[uh b-sid-ee-uh n]


a volcanic glass similar in composition to granite, usually dark but transparent in thin pieces, and having a good conchoidal fracture.

Origin of obsidian

1350–1400; < Latin Obsidiānus, printer's error for Obsiānus pertaining to Obsius, the discoverer (according to Pliny) of a similar mineral in Ethiopia; replacing Middle English obsianus < Latin; see -an
Dictionary.com Unabridged Based on the Random House Unabridged Dictionary, © Random House, Inc. 2019

Examples from the Web for obsidian

Contemporary Examples of obsidian

Historical Examples of obsidian

  • Agates, cornelians, obsidian, are also among the products of this nature.


    Charles Reginald Enock

  • “Looks like black glass, sir,” said Ned, kicking a piece of obsidian.

    Jack at Sea

    George Manville Fenn

  • I was to do the heating of the obsidian and Pitamakan was to do the flaking.

    With the Indians in the Rockies

    James Willard Schultz

  • Their weapons were slings, spears, and arrows with points made of obsidian or bone.


    Susan Hale

  • But many of them are of obsidian, some of which are beautifully clear.

    A Journal from Japan

    Marie Carmichael Stopes

British Dictionary definitions for obsidian



a dark volcanic glass formed by very rapid solidification of lavaAlso called: Iceland agate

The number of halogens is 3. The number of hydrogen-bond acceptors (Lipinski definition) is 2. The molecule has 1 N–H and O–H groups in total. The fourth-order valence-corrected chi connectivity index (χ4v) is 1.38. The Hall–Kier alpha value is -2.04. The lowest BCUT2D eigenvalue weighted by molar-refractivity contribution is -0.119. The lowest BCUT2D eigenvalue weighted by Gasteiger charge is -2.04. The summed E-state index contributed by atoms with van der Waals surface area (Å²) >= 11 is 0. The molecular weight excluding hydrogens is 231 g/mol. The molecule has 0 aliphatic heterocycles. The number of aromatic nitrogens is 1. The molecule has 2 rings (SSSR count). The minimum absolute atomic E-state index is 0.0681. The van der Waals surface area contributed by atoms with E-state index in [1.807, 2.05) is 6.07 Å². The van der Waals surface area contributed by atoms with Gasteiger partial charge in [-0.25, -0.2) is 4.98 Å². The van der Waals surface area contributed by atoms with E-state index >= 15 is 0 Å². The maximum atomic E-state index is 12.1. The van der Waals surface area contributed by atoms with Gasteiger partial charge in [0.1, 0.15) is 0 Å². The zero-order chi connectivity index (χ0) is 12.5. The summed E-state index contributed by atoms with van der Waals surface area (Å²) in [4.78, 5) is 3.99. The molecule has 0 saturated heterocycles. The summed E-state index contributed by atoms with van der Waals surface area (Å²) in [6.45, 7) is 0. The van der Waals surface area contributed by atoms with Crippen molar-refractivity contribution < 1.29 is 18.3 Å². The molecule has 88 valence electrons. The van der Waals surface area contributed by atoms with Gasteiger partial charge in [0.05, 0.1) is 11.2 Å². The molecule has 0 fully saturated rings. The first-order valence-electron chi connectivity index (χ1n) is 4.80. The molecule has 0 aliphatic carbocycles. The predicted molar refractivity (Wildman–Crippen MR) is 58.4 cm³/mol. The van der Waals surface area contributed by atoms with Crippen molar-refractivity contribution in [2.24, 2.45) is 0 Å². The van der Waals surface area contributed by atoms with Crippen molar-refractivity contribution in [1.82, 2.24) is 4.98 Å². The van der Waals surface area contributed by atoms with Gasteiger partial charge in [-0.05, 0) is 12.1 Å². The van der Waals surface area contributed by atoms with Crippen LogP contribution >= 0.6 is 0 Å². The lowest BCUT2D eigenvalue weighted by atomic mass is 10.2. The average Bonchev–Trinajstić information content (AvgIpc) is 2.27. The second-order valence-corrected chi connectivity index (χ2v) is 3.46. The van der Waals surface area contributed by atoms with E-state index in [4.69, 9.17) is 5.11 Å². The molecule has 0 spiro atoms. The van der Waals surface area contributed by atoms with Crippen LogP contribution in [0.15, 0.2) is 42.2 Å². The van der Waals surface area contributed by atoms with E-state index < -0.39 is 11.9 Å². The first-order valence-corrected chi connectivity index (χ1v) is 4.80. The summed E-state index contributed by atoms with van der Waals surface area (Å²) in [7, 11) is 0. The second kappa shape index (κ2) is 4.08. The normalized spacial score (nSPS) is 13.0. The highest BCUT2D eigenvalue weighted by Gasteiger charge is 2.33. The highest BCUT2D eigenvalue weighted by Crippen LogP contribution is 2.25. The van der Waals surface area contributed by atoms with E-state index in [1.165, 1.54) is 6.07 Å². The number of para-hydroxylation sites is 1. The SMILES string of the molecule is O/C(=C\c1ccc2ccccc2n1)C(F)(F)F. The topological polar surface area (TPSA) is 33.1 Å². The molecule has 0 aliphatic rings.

Word Origin for obsidian

C17: from Latin obsidiānus, erroneous transcription of obsiānus (lapis) (stone of) Obsius, the name (in Pliny) of the discoverer of a stone resembling obsidian
Collins English Dictionary - Complete & Unabridged 2012 Digital Edition © William Collins Sons & Co. Ltd. 1979, 1986 © HarperCollins Publishers 1998, 2000, 2003, 2005, 2006, 2007, 2009, 2012

Word Origin and History for obsidian

"dark, hard volcanic rock," 1650s, from Latin obsidianus, misprint of Obsianus (lapis) "(stone) of Obsius," name of a Roman alleged by Pliny to have found this rock in Ethiopia.

Online Etymology Dictionary, © 2010 Douglas Harper

obsidian in Science



A shiny, usually black, volcanic glass. Obsidian forms above ground from lava that is similar in composition to the magma from which granite forms underground, but cools so quickly that minerals do not have a chance to form within it.
The American Heritage® Science Dictionary Copyright © 2011. Published by Houghton Mifflin Harcourt Publishing Company. All rights reserved.